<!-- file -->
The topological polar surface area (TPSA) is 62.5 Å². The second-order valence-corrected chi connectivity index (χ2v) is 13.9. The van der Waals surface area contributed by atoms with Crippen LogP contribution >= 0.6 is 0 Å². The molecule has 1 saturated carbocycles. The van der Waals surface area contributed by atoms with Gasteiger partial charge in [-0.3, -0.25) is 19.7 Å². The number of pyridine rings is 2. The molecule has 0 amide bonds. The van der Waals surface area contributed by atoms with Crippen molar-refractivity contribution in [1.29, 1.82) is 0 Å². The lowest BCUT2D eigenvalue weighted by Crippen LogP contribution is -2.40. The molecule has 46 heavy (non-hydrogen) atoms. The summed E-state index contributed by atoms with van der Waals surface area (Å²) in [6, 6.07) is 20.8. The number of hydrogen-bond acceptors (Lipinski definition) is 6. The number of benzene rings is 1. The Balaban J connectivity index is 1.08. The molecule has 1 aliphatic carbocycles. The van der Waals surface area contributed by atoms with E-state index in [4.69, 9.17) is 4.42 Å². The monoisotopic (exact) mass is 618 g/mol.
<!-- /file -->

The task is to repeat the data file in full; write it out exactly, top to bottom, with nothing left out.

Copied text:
The topological polar surface area (TPSA) is 62.5 Å². The second-order valence-corrected chi connectivity index (χ2v) is 13.9. The van der Waals surface area contributed by atoms with Crippen LogP contribution >= 0.6 is 0 Å². The molecule has 1 saturated carbocycles. The van der Waals surface area contributed by atoms with Gasteiger partial charge in [-0.3, -0.25) is 19.7 Å². The number of pyridine rings is 2. The molecule has 0 amide bonds. The van der Waals surface area contributed by atoms with Crippen molar-refractivity contribution in [1.29, 1.82) is 0 Å². The lowest BCUT2D eigenvalue weighted by Crippen LogP contribution is -2.40. The molecule has 46 heavy (non-hydrogen) atoms. The summed E-state index contributed by atoms with van der Waals surface area (Å²) in [6, 6.07) is 20.8. The number of hydrogen-bond acceptors (Lipinski definition) is 6. The number of benzene rings is 1. The Balaban J connectivity index is 1.08. The molecule has 1 aliphatic carbocycles. The van der Waals surface area contributed by atoms with E-state index in [4.69, 9.17) is 4.42 Å². The monoisotopic (exact) mass is 618 g/mol.